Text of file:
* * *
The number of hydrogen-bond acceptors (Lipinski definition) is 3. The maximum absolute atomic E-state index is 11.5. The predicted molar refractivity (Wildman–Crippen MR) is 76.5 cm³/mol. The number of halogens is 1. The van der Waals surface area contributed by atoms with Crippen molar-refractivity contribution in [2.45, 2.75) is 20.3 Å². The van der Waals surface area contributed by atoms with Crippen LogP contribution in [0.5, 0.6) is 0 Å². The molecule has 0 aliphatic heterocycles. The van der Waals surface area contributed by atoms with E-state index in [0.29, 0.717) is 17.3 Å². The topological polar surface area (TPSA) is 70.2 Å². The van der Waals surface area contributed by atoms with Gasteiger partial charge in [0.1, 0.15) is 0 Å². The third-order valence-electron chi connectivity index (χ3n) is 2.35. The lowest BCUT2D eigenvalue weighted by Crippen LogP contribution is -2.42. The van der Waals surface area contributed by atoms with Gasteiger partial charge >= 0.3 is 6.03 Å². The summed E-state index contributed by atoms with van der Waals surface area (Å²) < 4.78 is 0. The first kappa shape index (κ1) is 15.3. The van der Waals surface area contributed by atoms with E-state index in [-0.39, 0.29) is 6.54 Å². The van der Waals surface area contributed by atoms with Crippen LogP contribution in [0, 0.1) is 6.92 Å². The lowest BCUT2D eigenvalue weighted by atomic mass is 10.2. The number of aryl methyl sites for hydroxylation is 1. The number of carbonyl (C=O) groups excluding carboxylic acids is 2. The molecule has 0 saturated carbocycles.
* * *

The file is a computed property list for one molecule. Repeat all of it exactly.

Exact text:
The number of hydrogen-bond acceptors (Lipinski definition) is 3. The maximum absolute atomic E-state index is 11.5. The predicted molar refractivity (Wildman–Crippen MR) is 76.5 cm³/mol. The number of halogens is 1. The van der Waals surface area contributed by atoms with Crippen molar-refractivity contribution in [2.45, 2.75) is 20.3 Å². The van der Waals surface area contributed by atoms with Crippen LogP contribution in [0.5, 0.6) is 0 Å². The molecule has 0 aliphatic heterocycles. The van der Waals surface area contributed by atoms with E-state index in [0.29, 0.717) is 17.3 Å². The topological polar surface area (TPSA) is 70.2 Å². The van der Waals surface area contributed by atoms with Gasteiger partial charge in [0.1, 0.15) is 0 Å². The third-order valence-electron chi connectivity index (χ3n) is 2.35. The lowest BCUT2D eigenvalue weighted by Crippen LogP contribution is -2.42. The van der Waals surface area contributed by atoms with Gasteiger partial charge >= 0.3 is 6.03 Å². The summed E-state index contributed by atoms with van der Waals surface area (Å²) < 4.78 is 0. The first kappa shape index (κ1) is 15.3. The van der Waals surface area contributed by atoms with E-state index in [-0.39, 0.29) is 6.54 Å². The van der Waals surface area contributed by atoms with Crippen LogP contribution in [0, 0.1) is 6.92 Å². The lowest BCUT2D eigenvalue weighted by atomic mass is 10.2. The number of aryl methyl sites for hydroxylation is 1. The number of carbonyl (C=O) groups excluding carboxylic acids is 2. The molecule has 0 saturated carbocycles.